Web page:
ABOUT BRITANNIA METAL
Britannia metal is an alloy which means it’s composed of more than one metal. The creation of alloys was one of the most important developments in metallurgy because it strengthened pure metals for use in forging early tools and weapons such as axes and wheels. Most modern Britannia metal is composed of a large percentage of tin and a small percentage of copper although there are many variations. Along with bronze, Britannia metal was one of the first alloys known to man. Britannia metal is considered a soft metal with a very low melting point, lending itself to detailed design work when made into jewelry.
Many metals that are often referred to by name as a pure element are, in reality, metal alloys. For example, the gold found in jewelry is almost never pure gold. Gold, like Britannia metal , is a soft metal and can be readily bent or twisted apart. Copper is the most common additive to gold: the term "karat" refers to the purity of gold in the alloy, with 18 karat gold being one-quarter copper. Most forms of aluminum encountered today are, in fact, aluminum alloys. Many of the alloys referred to with the blanket term "titanium steel" or simply "titanium" are really alloys of titanium, aluminum and vanadium.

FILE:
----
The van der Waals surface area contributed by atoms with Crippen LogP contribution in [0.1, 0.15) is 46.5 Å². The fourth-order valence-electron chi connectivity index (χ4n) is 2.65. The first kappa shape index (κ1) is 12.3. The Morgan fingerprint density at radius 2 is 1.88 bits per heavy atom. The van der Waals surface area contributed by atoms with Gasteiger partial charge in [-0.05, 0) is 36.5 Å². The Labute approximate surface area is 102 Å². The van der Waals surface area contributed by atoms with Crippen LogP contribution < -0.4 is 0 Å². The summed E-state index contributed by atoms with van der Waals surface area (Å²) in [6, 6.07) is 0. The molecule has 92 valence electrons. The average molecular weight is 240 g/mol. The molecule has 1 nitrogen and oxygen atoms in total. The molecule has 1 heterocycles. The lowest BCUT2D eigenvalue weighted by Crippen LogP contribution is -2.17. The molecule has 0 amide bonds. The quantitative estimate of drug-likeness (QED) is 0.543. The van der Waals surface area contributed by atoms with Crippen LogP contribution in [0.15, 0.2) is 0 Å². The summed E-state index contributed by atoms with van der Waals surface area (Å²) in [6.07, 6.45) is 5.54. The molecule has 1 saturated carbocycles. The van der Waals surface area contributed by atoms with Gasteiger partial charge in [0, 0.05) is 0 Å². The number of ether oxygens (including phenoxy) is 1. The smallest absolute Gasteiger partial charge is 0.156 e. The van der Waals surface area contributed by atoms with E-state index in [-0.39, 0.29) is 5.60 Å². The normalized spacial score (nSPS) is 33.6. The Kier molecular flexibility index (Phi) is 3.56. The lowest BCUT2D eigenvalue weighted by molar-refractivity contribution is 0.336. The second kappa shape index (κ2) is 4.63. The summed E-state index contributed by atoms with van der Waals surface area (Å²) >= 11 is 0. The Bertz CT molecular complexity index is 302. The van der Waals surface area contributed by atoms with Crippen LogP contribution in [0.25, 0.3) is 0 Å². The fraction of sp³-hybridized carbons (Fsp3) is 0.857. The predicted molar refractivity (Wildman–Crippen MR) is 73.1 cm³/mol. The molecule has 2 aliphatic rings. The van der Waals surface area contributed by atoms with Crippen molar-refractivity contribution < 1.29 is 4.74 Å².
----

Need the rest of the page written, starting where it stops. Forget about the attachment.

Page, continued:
Employed for use in jewelry making, etchings, hand engravings, cutlery, and dinnerware, Britannia metal has been found in Egypt and carbon dated to 1500 B.C.E. Pewter was also known in ancient China, Greece and Rome, and was a common metal choice during the Middle Ages (5th-15th centuries) developing with use in Europe in the 11th century and in the 17-1800’s in the American colonies. It’s very evident that pewter design has experienced resurgence in the 20th century and is currently enjoying a new phase in popularity especially as the price of gold and silver accelerates.
Here at Oberon we love the extreme versatility of Britannia metal. We use it throughout our product line, from our jewelry and hair accessory creations to the buttons on our journals and the attachments on our handbags.